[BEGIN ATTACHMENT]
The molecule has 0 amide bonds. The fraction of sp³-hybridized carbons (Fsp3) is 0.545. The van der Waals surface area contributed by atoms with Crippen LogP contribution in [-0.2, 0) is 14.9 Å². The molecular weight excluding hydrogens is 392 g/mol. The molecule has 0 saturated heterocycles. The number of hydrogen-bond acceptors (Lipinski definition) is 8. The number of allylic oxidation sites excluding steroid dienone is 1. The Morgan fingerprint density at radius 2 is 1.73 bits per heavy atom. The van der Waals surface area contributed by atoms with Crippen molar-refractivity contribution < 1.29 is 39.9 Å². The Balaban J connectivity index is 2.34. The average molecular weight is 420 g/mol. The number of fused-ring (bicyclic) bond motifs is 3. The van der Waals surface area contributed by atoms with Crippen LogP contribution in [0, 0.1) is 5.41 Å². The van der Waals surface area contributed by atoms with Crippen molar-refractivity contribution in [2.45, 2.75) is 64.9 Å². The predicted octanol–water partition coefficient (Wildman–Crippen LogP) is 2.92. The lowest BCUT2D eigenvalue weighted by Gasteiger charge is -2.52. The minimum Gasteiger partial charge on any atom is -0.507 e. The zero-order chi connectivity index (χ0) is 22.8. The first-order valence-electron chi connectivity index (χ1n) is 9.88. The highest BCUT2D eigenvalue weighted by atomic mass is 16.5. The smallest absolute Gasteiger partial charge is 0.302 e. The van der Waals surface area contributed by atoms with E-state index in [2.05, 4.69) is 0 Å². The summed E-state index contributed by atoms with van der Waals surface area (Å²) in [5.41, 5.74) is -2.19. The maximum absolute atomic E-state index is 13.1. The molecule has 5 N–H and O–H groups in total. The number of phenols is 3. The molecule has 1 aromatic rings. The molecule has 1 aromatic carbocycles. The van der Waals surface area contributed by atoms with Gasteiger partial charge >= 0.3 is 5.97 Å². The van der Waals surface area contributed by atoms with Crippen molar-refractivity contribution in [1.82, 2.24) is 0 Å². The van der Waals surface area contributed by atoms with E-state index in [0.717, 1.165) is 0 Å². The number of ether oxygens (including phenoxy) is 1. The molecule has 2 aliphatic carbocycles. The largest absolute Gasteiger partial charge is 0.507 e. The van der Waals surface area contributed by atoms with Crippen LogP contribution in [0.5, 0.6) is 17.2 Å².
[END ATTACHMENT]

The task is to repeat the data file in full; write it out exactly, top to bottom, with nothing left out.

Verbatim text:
The molecule has 0 amide bonds. The fraction of sp³-hybridized carbons (Fsp3) is 0.545. The van der Waals surface area contributed by atoms with Crippen LogP contribution in [-0.2, 0) is 14.9 Å². The molecular weight excluding hydrogens is 392 g/mol. The molecule has 0 saturated heterocycles. The number of hydrogen-bond acceptors (Lipinski definition) is 8. The number of allylic oxidation sites excluding steroid dienone is 1. The Morgan fingerprint density at radius 2 is 1.73 bits per heavy atom. The van der Waals surface area contributed by atoms with Crippen molar-refractivity contribution < 1.29 is 39.9 Å². The Balaban J connectivity index is 2.34. The average molecular weight is 420 g/mol. The number of fused-ring (bicyclic) bond motifs is 3. The van der Waals surface area contributed by atoms with Crippen LogP contribution in [0, 0.1) is 5.41 Å². The van der Waals surface area contributed by atoms with Crippen molar-refractivity contribution in [2.45, 2.75) is 64.9 Å². The predicted octanol–water partition coefficient (Wildman–Crippen LogP) is 2.92. The lowest BCUT2D eigenvalue weighted by Gasteiger charge is -2.52. The minimum Gasteiger partial charge on any atom is -0.507 e. The zero-order chi connectivity index (χ0) is 22.8. The first-order valence-electron chi connectivity index (χ1n) is 9.88. The highest BCUT2D eigenvalue weighted by atomic mass is 16.5. The smallest absolute Gasteiger partial charge is 0.302 e. The van der Waals surface area contributed by atoms with E-state index in [2.05, 4.69) is 0 Å². The summed E-state index contributed by atoms with van der Waals surface area (Å²) in [5.41, 5.74) is -2.19. The maximum absolute atomic E-state index is 13.1. The molecule has 5 N–H and O–H groups in total. The number of phenols is 3. The molecule has 1 aromatic rings. The molecule has 1 aromatic carbocycles. The van der Waals surface area contributed by atoms with Gasteiger partial charge >= 0.3 is 5.97 Å². The van der Waals surface area contributed by atoms with Crippen molar-refractivity contribution in [1.82, 2.24) is 0 Å². The van der Waals surface area contributed by atoms with E-state index in [0.717, 1.165) is 0 Å². The number of ether oxygens (including phenoxy) is 1. The molecule has 2 aliphatic carbocycles. The largest absolute Gasteiger partial charge is 0.507 e. The van der Waals surface area contributed by atoms with Crippen LogP contribution in [0.5, 0.6) is 17.2 Å².